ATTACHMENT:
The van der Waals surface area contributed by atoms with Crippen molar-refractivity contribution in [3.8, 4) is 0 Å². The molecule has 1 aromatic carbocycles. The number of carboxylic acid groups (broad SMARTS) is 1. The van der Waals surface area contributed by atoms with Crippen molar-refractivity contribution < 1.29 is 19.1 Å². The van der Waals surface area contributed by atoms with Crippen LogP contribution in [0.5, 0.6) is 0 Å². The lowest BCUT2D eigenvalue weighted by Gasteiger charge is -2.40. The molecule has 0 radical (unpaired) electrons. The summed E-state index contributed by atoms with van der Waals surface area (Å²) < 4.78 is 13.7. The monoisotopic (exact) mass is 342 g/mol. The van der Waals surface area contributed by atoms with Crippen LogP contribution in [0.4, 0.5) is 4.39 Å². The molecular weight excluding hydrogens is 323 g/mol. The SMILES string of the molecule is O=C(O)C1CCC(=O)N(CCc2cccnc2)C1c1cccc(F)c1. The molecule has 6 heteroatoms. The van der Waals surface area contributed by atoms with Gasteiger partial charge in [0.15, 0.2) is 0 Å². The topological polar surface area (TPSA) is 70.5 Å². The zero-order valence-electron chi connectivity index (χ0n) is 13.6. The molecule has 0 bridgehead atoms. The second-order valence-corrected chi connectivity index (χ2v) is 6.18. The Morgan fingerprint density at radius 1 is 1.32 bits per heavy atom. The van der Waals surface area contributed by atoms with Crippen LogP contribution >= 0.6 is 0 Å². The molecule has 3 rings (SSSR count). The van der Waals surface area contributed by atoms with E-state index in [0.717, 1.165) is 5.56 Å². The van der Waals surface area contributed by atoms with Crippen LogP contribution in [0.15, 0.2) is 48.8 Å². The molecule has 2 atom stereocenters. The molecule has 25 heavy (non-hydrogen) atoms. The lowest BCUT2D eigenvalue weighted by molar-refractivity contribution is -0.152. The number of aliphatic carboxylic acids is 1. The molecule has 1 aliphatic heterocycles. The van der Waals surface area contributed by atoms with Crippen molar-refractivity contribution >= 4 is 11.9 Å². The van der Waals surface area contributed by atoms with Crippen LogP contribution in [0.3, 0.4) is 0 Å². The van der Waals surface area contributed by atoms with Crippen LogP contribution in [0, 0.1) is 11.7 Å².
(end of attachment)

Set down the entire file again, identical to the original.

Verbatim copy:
The van der Waals surface area contributed by atoms with Crippen molar-refractivity contribution in [3.8, 4) is 0 Å². The molecule has 1 aromatic carbocycles. The number of carboxylic acid groups (broad SMARTS) is 1. The van der Waals surface area contributed by atoms with Crippen molar-refractivity contribution < 1.29 is 19.1 Å². The van der Waals surface area contributed by atoms with Crippen LogP contribution in [0.5, 0.6) is 0 Å². The lowest BCUT2D eigenvalue weighted by Gasteiger charge is -2.40. The molecule has 0 radical (unpaired) electrons. The summed E-state index contributed by atoms with van der Waals surface area (Å²) < 4.78 is 13.7. The monoisotopic (exact) mass is 342 g/mol. The van der Waals surface area contributed by atoms with Crippen LogP contribution in [0.4, 0.5) is 4.39 Å². The molecular weight excluding hydrogens is 323 g/mol. The SMILES string of the molecule is O=C(O)C1CCC(=O)N(CCc2cccnc2)C1c1cccc(F)c1. The molecule has 6 heteroatoms. The van der Waals surface area contributed by atoms with Gasteiger partial charge in [0.15, 0.2) is 0 Å². The topological polar surface area (TPSA) is 70.5 Å². The zero-order valence-electron chi connectivity index (χ0n) is 13.6. The molecule has 0 bridgehead atoms. The second-order valence-corrected chi connectivity index (χ2v) is 6.18. The Morgan fingerprint density at radius 1 is 1.32 bits per heavy atom. The van der Waals surface area contributed by atoms with Crippen LogP contribution >= 0.6 is 0 Å². The molecule has 3 rings (SSSR count). The van der Waals surface area contributed by atoms with E-state index in [0.717, 1.165) is 5.56 Å². The van der Waals surface area contributed by atoms with Crippen LogP contribution in [0.15, 0.2) is 48.8 Å². The molecule has 2 atom stereocenters. The molecule has 25 heavy (non-hydrogen) atoms. The lowest BCUT2D eigenvalue weighted by molar-refractivity contribution is -0.152. The number of aliphatic carboxylic acids is 1. The molecule has 1 aliphatic heterocycles. The van der Waals surface area contributed by atoms with Crippen molar-refractivity contribution >= 4 is 11.9 Å². The van der Waals surface area contributed by atoms with Crippen LogP contribution in [0.3, 0.4) is 0 Å². The van der Waals surface area contributed by atoms with Crippen LogP contribution in [0, 0.1) is 11.7 Å².